Addendum by V.C:

At the time during Harvey, I was taking classes via Liberty University online, working on my degree in Christian Ministry with minor in Biblical Studies. In the process, I became a part of the Ratio Christi-Liberty chapter. Ratio Christi is a student campus apologetic alliance and its close to my heart and that of my family.

C.W. and I have supported, prayed for and made friends whose have become like family through Ratio Christi.

So I wanted to post a “shout out” to them and to the Liberty University professors and fellow classmates for their prayers and support for the Texas Gulf Coast area.

One year later and there’s still work to be done in the Rockport, Houston and surrounding areas, but the people here are #TexasStrong.

Apologetics, Book Review, Zondervan

{Book Review} Seeking Allah, Finding Jesus: a Devout Muslim Encounters Christianity

Qureshi, Nabeel Seeking Allah, Finding Jesus: a Devout Muslim Encounters Christianity. S.l.: Zondervan,368 pages, 2018.

Immediately in the opening pages of Qureshi’s book, Seeking Allah, Finding Jesus, the

Seeking Allah, Finding Jesus

tone of the book is set. “What would you do if someone challenged the very core of your deeply held beliefs?” (13) In the introduction to Seeking Allah, Finding Jesus, Lee Strobel, author of The Case for Christ, provides a glimpse of the person who was Nabeel Qureshi and the discoveries encountered along the journey of faith which unfold within the pages of the narrative biography. 368 pages, available with bonus content as both a paper bound copy and Kindle, Seeking Allah, Finding Jesus is a personal journey opening with the beginning of Qureshi’s odyssey of faith into Christianity.


Dr. Nabeel Qureshi held an MD from Eastern Virginia Medical School and later received his MA in Christian Apologetics from Biola University, along with an MA in Religion from Duke University. With an interest in the foundations of the Christian faith, ancient Judaism, early Islam, and the interface of science and religion, Nabeel pursued a doctorate in New Testament studies at Oxford University. He was also a part of Ravi Zacharias International Ministries and lectured to students at multiple universities. He is the author of Seeking Allah, Finding Jesus: A Devout Muslim Encounters Christianity and the books: No God, but One and Answering Jihad.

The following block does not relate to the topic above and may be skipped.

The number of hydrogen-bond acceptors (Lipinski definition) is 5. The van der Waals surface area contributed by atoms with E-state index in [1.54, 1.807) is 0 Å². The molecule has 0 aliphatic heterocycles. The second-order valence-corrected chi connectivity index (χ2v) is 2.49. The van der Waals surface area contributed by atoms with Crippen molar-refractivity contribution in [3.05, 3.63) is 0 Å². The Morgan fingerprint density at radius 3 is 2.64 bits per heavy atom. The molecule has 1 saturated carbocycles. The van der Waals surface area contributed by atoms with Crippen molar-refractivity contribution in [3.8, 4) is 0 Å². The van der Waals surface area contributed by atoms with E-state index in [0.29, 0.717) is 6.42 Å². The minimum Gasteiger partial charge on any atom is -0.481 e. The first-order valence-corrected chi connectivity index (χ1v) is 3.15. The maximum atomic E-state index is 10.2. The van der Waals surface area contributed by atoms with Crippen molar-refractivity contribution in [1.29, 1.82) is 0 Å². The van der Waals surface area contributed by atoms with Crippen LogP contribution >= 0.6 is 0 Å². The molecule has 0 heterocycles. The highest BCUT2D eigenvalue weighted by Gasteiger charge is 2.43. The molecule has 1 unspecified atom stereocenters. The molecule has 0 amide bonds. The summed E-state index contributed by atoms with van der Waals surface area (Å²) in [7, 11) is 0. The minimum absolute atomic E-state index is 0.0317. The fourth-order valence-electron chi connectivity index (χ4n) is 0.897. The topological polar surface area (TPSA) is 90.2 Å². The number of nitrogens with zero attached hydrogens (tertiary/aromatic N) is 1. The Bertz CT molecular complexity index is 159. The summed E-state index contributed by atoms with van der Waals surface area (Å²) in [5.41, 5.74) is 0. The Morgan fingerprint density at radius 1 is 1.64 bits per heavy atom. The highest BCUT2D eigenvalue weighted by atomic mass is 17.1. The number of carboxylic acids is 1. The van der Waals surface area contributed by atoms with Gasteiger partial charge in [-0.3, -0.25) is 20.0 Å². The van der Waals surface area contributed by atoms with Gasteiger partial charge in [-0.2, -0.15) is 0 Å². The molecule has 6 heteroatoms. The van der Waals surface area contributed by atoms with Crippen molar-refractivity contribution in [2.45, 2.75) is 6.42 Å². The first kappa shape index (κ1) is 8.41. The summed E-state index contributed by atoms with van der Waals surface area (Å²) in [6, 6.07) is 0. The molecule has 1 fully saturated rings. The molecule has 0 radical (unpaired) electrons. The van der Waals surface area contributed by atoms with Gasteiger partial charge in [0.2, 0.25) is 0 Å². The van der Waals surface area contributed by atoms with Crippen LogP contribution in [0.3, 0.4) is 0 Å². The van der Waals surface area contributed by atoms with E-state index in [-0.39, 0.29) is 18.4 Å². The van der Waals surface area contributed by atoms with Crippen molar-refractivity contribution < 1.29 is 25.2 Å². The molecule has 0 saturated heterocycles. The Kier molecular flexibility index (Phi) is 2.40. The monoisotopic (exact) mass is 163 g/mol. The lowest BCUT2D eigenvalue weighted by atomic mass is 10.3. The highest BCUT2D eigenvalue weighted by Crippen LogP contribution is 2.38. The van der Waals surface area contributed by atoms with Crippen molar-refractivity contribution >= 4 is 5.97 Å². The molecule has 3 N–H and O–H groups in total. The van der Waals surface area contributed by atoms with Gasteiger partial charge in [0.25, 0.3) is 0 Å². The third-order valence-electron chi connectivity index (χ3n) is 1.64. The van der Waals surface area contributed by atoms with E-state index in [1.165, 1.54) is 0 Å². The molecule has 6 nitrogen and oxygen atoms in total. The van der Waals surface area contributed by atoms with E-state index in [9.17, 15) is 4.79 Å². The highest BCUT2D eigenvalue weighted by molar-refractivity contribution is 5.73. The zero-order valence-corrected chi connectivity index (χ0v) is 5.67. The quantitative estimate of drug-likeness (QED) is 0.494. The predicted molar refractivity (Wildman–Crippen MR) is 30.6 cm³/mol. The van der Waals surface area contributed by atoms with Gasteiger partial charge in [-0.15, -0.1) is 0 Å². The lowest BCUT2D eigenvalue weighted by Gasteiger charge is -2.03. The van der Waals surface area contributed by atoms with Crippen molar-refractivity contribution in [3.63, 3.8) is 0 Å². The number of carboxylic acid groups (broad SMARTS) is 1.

Opening with an introduction by Lee Strobel, a prologue by Nabeel Qureshi and followed by ten parts, each part is a detailed look into Nabeel’s life before becoming a Christian. Throughout each of the chapters, there are many side notes with definitions of the terminology used to better acquaint the reader with the Islamic terms which describe Nabeel Qureshi’s life prior to becoming a follower of Christ. The additional material in this revised version, included Expert Contributions ranging from evangelists to a distinguished Quran scholar. Nabeel shares that three of these experts played a personal role in his life and their contributions are expanded upon in the book. Each contribution plays a part to one of the ten parts which divides the book and helps add supplemental understanding of some of the discussions Nabeel shares in his autobiography.

Another interesting aspect of note pertaining to the book is that at the end of each chapter Nabeel refers to the reader either to the expert contributions at the end of Seeking Allah, Finding Jesus or other related books to expound on some of the theological discussions which are found throughout his autobiography.

Seeking Allah, Finding Jesus ends with an epilogue by Nabeel Qureshi and an added afterword by Mark Mittleberg who recounts his last moments with Nabeel. Also included are notes from Nabeel’s wife, Michelle and his friend, David Wood. David is a pivotal figure in the middle act of the book and his friendship with Nabeel displays the possibilities of a bond based upon mutual respect and a quest for understanding and answers.  The book closes with a culmination of the expert contributions referenced throughout which are amazingly detailed and worth taking the time to read, as well as a glossary of the terminology Nabeel uses throughout his narrative autobiography.